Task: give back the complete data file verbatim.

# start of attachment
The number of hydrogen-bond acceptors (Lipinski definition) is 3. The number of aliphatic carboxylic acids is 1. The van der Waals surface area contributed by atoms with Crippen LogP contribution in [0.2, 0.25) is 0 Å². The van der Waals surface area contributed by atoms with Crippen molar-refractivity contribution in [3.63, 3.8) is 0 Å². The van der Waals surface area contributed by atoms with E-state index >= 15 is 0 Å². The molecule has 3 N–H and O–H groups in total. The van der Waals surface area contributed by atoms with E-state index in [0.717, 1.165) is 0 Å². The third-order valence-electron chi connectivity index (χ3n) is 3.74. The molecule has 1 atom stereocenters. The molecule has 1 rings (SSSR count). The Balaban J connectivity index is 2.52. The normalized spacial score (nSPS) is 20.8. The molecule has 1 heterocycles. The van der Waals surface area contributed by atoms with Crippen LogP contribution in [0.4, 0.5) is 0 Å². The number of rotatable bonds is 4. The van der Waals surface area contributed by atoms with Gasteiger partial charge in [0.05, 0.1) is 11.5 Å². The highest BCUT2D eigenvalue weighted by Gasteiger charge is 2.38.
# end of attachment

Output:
The number of hydrogen-bond acceptors (Lipinski definition) is 3. The number of aliphatic carboxylic acids is 1. The van der Waals surface area contributed by atoms with Crippen LogP contribution in [0.2, 0.25) is 0 Å². The van der Waals surface area contributed by atoms with Crippen molar-refractivity contribution in [3.63, 3.8) is 0 Å². The van der Waals surface area contributed by atoms with E-state index >= 15 is 0 Å². The molecule has 3 N–H and O–H groups in total. The van der Waals surface area contributed by atoms with E-state index in [0.717, 1.165) is 0 Å². The third-order valence-electron chi connectivity index (χ3n) is 3.74. The molecule has 1 atom stereocenters. The molecule has 1 rings (SSSR count). The Balaban J connectivity index is 2.52. The normalized spacial score (nSPS) is 20.8. The molecule has 1 heterocycles. The van der Waals surface area contributed by atoms with Crippen LogP contribution in [0.4, 0.5) is 0 Å². The number of rotatable bonds is 4. The van der Waals surface area contributed by atoms with Gasteiger partial charge in [0.05, 0.1) is 11.5 Å². The highest BCUT2D eigenvalue weighted by Gasteiger charge is 2.38.